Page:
Then Mary wipes his feet with her hair. Again we have custom turned on its head- this was totally inappropriate behaviour from Mary. Last time her sister was telling her off for sitting at Jesus’ feet- so behaving like a man. This time she is behaving like a prostitute. We know that culturally the only women who got around with their hair loose- were just that- loose women. It is true that we can wear our hair loose now if we wish to, but when you think about Mary’s actions they still would be considered inappropriate today. I had never thought about the sensuality of Mary’s action until one day, in an Ignatian way of thinking I imagined what it would be like for Jesus and for Mary. I realised that, whether or not I liked the thought, it was a very erotic moment. I’m not surprised that Judas was scandalised- Martha had probably totally given up on her sister at this point, and yet Jesus welcomes her attention. I don’t think we should read into this a mandate for sexual immorality but I do think that Jesus has very little regard for the social mores. He accepts her love and devotion for what it is, extravagant and whole of body, not holding back because of what people will think. In a strange way, it’s also humble because Mary doesn’t care what anyone thinks of her in her devotion to Jesus, she is not counting the cost because compared to Jesus she, in her own estimation, doesn’t matter. One of the commentators describes Mary as “unselfconscious” but I think this is a conscious act disregarding the consequences. And it is a parallel act to Jesus’ complete and unconditional giving of himself on the cross. His death isn’t sensible or polite – he holds back nothing and gives with the same ridiculous generosity as the prodigal’s Father and Mary.
Mary’s love here, prefigures all that Jesus is going to teach the disciples in the last great discourse in this gospel-all about love. It is as if John shows us this concrete example in case we don’t quite get it from Jesus’ teaching.
Another thing that I find remarkable about this scene is that Mary seems to know that Jesus is approaching his death. Jesus commends her for that knowledge and of course, it is obvious to us as we read the text, but the disciples never seem to be able to see it coming. Mary has a prescience that others lack- maybe that is why there is no record of Martha scolding her here, for Martha too, knows what is going to happen.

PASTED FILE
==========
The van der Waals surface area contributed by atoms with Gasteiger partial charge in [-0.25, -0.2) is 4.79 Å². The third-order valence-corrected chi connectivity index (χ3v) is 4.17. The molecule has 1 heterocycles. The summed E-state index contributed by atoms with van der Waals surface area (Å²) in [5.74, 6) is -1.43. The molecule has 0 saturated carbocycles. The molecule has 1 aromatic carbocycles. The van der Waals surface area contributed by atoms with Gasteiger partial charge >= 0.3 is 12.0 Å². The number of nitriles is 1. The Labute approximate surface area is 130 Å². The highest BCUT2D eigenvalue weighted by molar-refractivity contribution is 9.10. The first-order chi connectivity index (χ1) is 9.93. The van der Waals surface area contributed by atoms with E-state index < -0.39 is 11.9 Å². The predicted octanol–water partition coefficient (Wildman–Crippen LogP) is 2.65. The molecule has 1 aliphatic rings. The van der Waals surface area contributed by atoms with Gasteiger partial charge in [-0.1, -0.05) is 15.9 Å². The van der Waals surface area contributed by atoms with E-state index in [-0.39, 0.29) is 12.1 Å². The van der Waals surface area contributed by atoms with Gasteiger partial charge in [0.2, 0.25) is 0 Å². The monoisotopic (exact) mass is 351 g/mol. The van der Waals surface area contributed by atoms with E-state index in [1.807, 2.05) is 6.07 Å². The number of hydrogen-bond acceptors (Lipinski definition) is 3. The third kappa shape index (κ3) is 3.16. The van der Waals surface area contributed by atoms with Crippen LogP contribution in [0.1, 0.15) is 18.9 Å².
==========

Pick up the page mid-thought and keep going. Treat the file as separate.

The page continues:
Judas is the last big player here and somehow I always feel sorry for him. John leaves us no room to misunderstand Judas- he tells us that his response is not that of a noble man scandalised by the waste of money, but a thief, who cannot even be trusted to respond properly to this act. There is an interesting little linguistic thing here, which is that the noun used to describe Judas as a thief, kleptes is the same, unusual one, which is used for the thief that enters the sheepfold in John chapter 10. That thief means trouble for the sheep and perhaps Judas means trouble for Jesus’ followers as well. He is certainly the means of Jesus death which leads to them being scattered- but Jesus, in both cases, is the good shepherd who won’t allow his sheep to be troubled for long.
So, this story parallels and explains the passion narrative that we are beginning next week. It helps us to recognise the incredible generosity of Jesus, and asks from us a similar kind of love. We are called, by Jesus himself, to wash the feet of others and Mary has given us an example of what it might look like. She washes feet with extravagance and devotion that counts no cost. She pours out love, which is as precious as the nard that expresses it and fills the whole house with a beautiful scent by her actions. She does all this in her own body, not at a distance. She does it to serve Jesus, but Jesus teaches us that by serving one another we serve him. Mary takes an ordinary action, foot washing was a courtesy always offered to a guest, and elevates that ordinary thing into an action of devotion to God. The challenge for us this week is to be Marys. To give in our acts of service, even the most mundane, the kind of love that Mary expresses here, to those around us. And the scent of that outpoured love will perfume the lives we touch, and be a sacred incense poured out for worship of God.